Thailand has a different timezone than ours. They are one hour behind us. We were aware of this, but we somehow lost track of time in the morning. We needed to get a boat back to Ao Nang. By the time we got to the terminal, the van going to Hat Yai already left. We looked around for another van/bus going to Hat Yai, but there was none. We had no choice but to get the next trip scheduled that afternoon. The setback: since we would be getting later than our planned time to Hatyai. We won’t get the late-afternoon, 12-hour bus ride of Hatyai to Kuala Lumpur.
More misadventures: Stuck in Thailand
So we’re stuck in Thailand. It was scary. We were in a different country, with only a few English-speaking people, and with billboards of squiggly letters. We were in a foreign world, and we haven’t planned this part of our trip. We literally talked using sign language because the locals couldn’t understand us. Back in the van, my friend and I were talking about contingency plans. We don’t know anyone in Hat Yai, and our driver couldn’t understand us. We thought of asking to be dropped at a bus terminal and find a way to get to KL. Or perhaps we could be dropped at a bar, restaurant, or 24-hour convenience store, but it was tough to communicate. Our driver knew that we don’t know where we’re going, but fortunately, he was a good man. He first dropped all the passengers then communicates with us afterwards. We talked using sign language. We gestured “sleep” by using our face sleeping comfortably in our “pillow-like” hands. We finally understand each other, and he drops us at a hotel.
Fortunately, he dropped us at the Hatyai Rama hotel, and he talked Thai to the helpdesk. We never found out what they talked about. Maybe he was laughing at our silliness. Anyway, since we had little money, we used my credit card to book the 500BAHT room. It was spacious, and I would recommend it to anyone. Not only was it budget-friendly, but the room also contains all the basic amenities. It even has a sofa. We thanked our driver. I hope he’s doing well right now.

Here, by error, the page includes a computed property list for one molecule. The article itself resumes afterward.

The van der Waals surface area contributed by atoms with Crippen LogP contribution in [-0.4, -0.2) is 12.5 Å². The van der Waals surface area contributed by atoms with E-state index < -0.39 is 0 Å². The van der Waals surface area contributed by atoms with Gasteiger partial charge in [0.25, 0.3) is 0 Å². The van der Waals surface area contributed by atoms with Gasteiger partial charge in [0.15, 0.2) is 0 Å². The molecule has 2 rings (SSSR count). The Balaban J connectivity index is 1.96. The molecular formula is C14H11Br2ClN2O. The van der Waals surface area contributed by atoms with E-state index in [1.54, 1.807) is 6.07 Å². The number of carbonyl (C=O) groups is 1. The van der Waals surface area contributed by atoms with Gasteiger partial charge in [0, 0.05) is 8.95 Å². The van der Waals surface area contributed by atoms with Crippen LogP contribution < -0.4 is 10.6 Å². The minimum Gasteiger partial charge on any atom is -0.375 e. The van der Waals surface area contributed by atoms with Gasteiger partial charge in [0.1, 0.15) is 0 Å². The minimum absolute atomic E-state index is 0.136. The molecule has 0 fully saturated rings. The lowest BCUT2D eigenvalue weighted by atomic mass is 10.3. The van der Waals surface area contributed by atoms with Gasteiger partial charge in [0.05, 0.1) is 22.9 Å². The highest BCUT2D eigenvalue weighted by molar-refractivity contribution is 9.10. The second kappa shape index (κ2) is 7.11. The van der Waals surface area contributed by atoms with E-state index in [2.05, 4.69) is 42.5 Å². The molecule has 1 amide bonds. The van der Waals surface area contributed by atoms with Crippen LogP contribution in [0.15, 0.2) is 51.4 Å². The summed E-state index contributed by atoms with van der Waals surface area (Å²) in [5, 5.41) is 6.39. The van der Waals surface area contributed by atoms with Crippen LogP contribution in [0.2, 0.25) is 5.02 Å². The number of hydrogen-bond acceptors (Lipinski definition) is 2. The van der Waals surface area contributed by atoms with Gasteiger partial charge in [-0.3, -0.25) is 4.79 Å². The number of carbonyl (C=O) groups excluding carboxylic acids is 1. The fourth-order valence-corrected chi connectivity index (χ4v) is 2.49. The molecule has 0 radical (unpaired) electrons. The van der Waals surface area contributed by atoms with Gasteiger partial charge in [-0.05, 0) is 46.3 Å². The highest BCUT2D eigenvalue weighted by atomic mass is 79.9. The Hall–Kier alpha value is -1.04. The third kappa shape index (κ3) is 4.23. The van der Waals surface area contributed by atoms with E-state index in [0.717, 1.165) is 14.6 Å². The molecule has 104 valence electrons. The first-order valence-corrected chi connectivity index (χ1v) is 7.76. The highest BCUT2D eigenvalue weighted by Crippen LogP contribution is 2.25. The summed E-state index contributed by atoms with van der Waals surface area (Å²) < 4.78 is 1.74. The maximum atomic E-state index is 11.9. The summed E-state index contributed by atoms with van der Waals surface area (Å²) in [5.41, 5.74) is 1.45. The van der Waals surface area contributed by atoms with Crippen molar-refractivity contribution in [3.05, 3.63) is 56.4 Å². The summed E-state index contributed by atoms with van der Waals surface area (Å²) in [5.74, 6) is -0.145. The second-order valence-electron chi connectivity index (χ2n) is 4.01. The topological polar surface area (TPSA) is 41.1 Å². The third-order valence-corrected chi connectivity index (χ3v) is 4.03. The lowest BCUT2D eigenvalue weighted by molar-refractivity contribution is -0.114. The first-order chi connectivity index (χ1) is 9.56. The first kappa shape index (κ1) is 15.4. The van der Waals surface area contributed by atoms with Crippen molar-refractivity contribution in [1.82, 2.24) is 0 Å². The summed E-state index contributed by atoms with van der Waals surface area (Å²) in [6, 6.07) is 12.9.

Our misadventures did not end there. Since we don’t know anything about Hatvyai, we went to an internet café to search for bus terminals. After that, we somehow lost our wallets. Anyway we had separated some money earlier for budget reasons, so we still have a few BAHT remaining in our bag. As soon as we returned to the room, I broke down and cry. That was my most stressful travel day.
In our research, and through the hotel receptionist, we learnt the departure time of a bus going to KL. The following morning, we asked for directions on how to get to the travel agent where we’re supposed to book our bus. The receptionist was kind enough to write it in Thai and tipped us how much we should pay the Tuktuk. In the travel agent office, the sales agent thought I was Thai and talked in Thai. I said I was not Thai, and in English, he told me that I looked like one. What the hell? Asians look the same, right? We finally have a good day and were able to get to KL.
Tip: When travelling abroad, always ask for the local translation of where you’re going. If possible, write it using the local language.
That blunder caused us a day’s worth of our Malaysia tour. We arrived in the evening, so there are no more money changers anywhere (here we go again). It’s good that we had a few Ringgit taken from my last Malaysian tour. My friend also had a few Ringgit given by her Tita. It’s also good that we have booked a hotel in Malaysia. When we got there, the receptionist replaced our USD with its corresponding Ringgit. And since we were in Chinatown, we were able to tour KL’s Chinatown. (Yahoo..tour at last — after a long travel time and a bad day). We also bought a ticket for a bus going back to SG that night.
We have no more time in the morning, so we only toured Genting and visit KL’s Petronas tower, then spent most of the afternoon(5-6hours) travelling back to SG. In short, we got to SG at around 7 pm. We have no more time to tour the city, so we visited Merlion, Esplanade, Clarke Quay and its surrounding area. Too bad, my friend was unable to see Merlion because it was under renovation at that time.
The next day, we have the whole afternoon, so we shopped for gadgets and perfumes and went to Sentosa. Finally, our tour was over, and we got back to the Philippines.
Since then, I have better luck with my travels. Looking back, despite the misadventures, that was one of the best travel experiences I have. I learnt that it’s okay to be super-particular in your itinerary. Still, it would most likely be put to waste anyway, so better not overdo it. Looking back, I would laugh at our misadventures and thank God that we were able to come back home unharmed and a bit wiser.